Blog post: Identifying non-identifiability


#1

Hi all,
I wrote a blog post, surveying some broken models in hope it helps people spot, uncover and understand issues with their models.

http://www.martinmodrak.cz/2018/05/14/identifying-non-identifiability/

As in the previous post about divergences, I am learning this stuff as I go, so feedback is very welcome, hopefully I didn’t get anything very wrong.


GLM with growth function - problem of indetermiinability when slope = 0
#2

This is really cool. In the spirit of giving back. The problem you identify in the sigmoid model with non-identified special case made me think of the problem with multi-collinearity. That is, a parameter blowing up because of near non-identifiability. In one of Andrew Gelman’s papers there was some suggestion to solve that with a sort of joint prior for some of the parameters. I had some success with taming divergences in that way but I have no idea whether there are any problems with the approach. I think for your model it would like this.

w ~ normal(0, prior_sd);
b ~ normal(0, prior_sd);
prior_sd ~ normal(0, 2.5); // Or whatever is appropriate in your case.

Again, intuitively it makes sense for me to have a prior that says if w is not very large, it is unlikely that b is very large (in this case) but that is also the only motivation I have.


GLM with growth function - problem of indetermiinability when slope = 0
#3

Cool, thanks!

Maybe a minor addition on the first case that you present:

In this example x and x^2 are actually the same thing (perfect multi-collinearity) and one could rewrite (ignoring subscripts) y\sim\text{Normal}(x+x^2,\sigma) to y\sim\text{Normal}(2x,\sigma), right? If you run

set.seed(20180512)

x = rep(c(0,1), times = 10)
N = length(x)
y = rnorm(N, x + x ^ 2, 1)

# -1 for "no-intercept"
lm(y ~ x + I(x^2) -1)

R will just drop the second term:

Call:
lm(formula = y ~ x + I(x^2) - 1)

Residuals:
     Min       1Q   Median       3Q      Max 
-2.23957 -0.46602 -0.06163  0.49694  2.24213 

Coefficients: (1 not defined because of singularities)
       Estimate Std. Error t value Pr(>|t|)    
x        2.3450     0.3391   6.915 1.36e-06 ***
I(x^2)       NA         NA      NA       NA    
---
Signif. codes:  0 ‘***’ 0.001 ‘**’ 0.01 ‘*’ 0.05 ‘.’ 0.1 ‘ ’ 1

Residual standard error: 1.072 on 19 degrees of freedom
Multiple R-squared:  0.7157,	Adjusted R-squared:  0.7007 
F-statistic: 47.82 on 1 and 19 DF,  p-value: 1.359e-06

and I think this is very convenient in most cases, because usually the problems that we have are not so straight forward. I really wanted to have that for my Stan models. So this is what I do (taking the generated data from above):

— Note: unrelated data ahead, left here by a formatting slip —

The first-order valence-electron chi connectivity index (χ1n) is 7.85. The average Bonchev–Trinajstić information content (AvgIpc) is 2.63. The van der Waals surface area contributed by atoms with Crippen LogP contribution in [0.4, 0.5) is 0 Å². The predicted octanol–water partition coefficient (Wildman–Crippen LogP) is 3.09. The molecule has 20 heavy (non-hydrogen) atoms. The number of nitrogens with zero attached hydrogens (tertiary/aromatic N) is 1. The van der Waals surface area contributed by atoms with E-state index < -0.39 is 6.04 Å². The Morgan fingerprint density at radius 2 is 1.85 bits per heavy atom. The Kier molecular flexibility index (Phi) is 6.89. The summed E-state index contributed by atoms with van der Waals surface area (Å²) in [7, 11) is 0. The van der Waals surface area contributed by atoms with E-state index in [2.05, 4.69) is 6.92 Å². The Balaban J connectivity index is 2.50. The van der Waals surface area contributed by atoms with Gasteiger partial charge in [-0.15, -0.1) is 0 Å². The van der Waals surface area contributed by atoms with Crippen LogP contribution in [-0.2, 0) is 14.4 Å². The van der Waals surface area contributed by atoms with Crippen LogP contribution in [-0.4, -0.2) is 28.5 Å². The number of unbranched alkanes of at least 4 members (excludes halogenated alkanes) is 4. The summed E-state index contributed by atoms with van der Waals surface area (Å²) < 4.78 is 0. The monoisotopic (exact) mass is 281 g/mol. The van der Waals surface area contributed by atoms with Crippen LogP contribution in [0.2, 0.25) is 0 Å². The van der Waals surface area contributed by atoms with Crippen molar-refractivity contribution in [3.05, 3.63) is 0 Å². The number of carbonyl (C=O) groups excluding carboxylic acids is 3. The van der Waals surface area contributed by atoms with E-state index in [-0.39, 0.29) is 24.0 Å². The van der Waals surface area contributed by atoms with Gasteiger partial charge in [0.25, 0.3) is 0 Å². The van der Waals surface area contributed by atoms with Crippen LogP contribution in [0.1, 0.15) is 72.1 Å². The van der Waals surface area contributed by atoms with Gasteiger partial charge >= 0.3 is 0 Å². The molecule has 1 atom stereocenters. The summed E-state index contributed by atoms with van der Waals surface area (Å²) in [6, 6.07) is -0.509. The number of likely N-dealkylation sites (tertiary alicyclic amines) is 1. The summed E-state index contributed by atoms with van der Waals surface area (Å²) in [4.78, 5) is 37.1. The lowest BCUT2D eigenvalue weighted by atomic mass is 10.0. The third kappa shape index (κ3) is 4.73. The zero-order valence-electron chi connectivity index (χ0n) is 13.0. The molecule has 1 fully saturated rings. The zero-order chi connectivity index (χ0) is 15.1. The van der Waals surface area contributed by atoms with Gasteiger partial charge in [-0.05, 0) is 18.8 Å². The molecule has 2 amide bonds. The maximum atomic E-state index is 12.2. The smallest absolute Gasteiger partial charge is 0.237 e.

# -1 for no intercept
X_full <- model.matrix(y ~ x + I(x^2) -1)

qrX_full <- qr(X_full)

# this should evaluate to TRUE (otherwise check the "0.1" value)
ncol(X_full) - qrX_full$rank == sum(abs(diag(qr.R(qrX_full))) < 0.1)

singular <- colnames(qr.R(qrX_full))[abs(diag(qr.R(qrX_full))) < 0.1]

# this prints the column names of the singular predictors
singular

# remove singularities; drop=FALSE needed to maintain matrix class when ncol = 1
X_new <- X_full[,-which(colnames(X_full) %in% singular),drop=FALSE]

library(rstan)
options(mc.cores = parallel::detectCores())

stan_code_linear <- "
data { 
  int N;
  int k;
  vector[N] y; 
  matrix[N,k] X; 
} 
 
parameters {
  vector[k] beta;
  real<lower=0> sigma;
} 
 
model { 
  y ~ normal(X*beta, sigma); 
  sigma ~ normal(0,1); 
  beta ~ normal(0,100); 
} 
"

model_linear <- stan_model(model_code = stan_code_linear)
data_linear <- list(
  N = N,
  k = ncol(X_new),
  y = y,
  X = X_new
)

fit_linear <- sampling(model_linear, data = data_linear)

Note that this works well with flat priors and (sort of) automatically re-parametrizes to the sum-of-variables solution you mentioned in your blog post.

Inference for Stan model: f12f5625ffe0f1b2c58d969f38db8a32.
4 chains, each with iter=2000; warmup=1000; thin=1; 
post-warmup draws per chain=1000, total post-warmup draws=4000.

          mean se_mean   sd   2.5%    25%    50%    75%  97.5% n_eff Rhat
beta[1]   2.35    0.01 0.35   1.63   2.12   2.35   2.58   3.06  2301    1
sigma     1.11    0.00 0.19   0.81   0.98   1.08   1.21   1.53  2237    1
lp__    -12.44    0.03 1.08 -15.32 -12.83 -12.10 -11.68 -11.41  1195    1

Samples were drawn using NUTS(diag_e) at Thu May 17 15:09:03 2018.
For each parameter, n_eff is a crude measure of effective sample size,
and Rhat is the potential scale reduction factor on split chains (at 
convergence, Rhat=1).

I get that you point was more to give an instructive example, so this is just a tip how to get this “Coefficients: (1 not defined because of singularities)” behavior that people like me are used to from lm() or glm().

Cheers! :)
Max